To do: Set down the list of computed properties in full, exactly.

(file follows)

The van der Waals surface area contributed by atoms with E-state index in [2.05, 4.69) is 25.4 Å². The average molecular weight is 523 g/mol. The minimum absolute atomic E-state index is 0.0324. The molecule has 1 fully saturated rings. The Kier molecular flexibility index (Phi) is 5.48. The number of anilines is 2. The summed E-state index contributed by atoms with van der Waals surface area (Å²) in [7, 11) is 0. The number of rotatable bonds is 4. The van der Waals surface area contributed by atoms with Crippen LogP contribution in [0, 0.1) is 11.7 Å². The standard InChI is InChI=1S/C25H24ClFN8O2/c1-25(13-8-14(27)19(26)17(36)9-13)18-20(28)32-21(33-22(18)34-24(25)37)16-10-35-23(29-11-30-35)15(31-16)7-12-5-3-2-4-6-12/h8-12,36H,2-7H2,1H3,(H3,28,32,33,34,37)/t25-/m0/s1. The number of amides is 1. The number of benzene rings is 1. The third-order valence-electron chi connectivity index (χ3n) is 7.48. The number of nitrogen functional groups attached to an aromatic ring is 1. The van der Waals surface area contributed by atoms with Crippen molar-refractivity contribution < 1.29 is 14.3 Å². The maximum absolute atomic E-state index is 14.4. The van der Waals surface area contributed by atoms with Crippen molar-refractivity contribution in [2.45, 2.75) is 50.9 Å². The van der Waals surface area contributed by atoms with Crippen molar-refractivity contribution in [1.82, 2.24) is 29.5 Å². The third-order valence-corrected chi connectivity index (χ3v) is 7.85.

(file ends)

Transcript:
The van der Waals surface area contributed by atoms with E-state index in [2.05, 4.69) is 25.4 Å². The average molecular weight is 523 g/mol. The minimum absolute atomic E-state index is 0.0324. The molecule has 1 fully saturated rings. The Kier molecular flexibility index (Phi) is 5.48. The number of anilines is 2. The summed E-state index contributed by atoms with van der Waals surface area (Å²) in [7, 11) is 0. The number of rotatable bonds is 4. The van der Waals surface area contributed by atoms with Crippen LogP contribution in [0, 0.1) is 11.7 Å². The standard InChI is InChI=1S/C25H24ClFN8O2/c1-25(13-8-14(27)19(26)17(36)9-13)18-20(28)32-21(33-22(18)34-24(25)37)16-10-35-23(29-11-30-35)15(31-16)7-12-5-3-2-4-6-12/h8-12,36H,2-7H2,1H3,(H3,28,32,33,34,37)/t25-/m0/s1. The number of amides is 1. The number of benzene rings is 1. The third-order valence-electron chi connectivity index (χ3n) is 7.48. The number of nitrogen functional groups attached to an aromatic ring is 1. The van der Waals surface area contributed by atoms with Crippen molar-refractivity contribution < 1.29 is 14.3 Å². The maximum absolute atomic E-state index is 14.4. The van der Waals surface area contributed by atoms with Crippen molar-refractivity contribution in [2.45, 2.75) is 50.9 Å². The van der Waals surface area contributed by atoms with Crippen molar-refractivity contribution in [1.82, 2.24) is 29.5 Å². The third-order valence-corrected chi connectivity index (χ3v) is 7.85.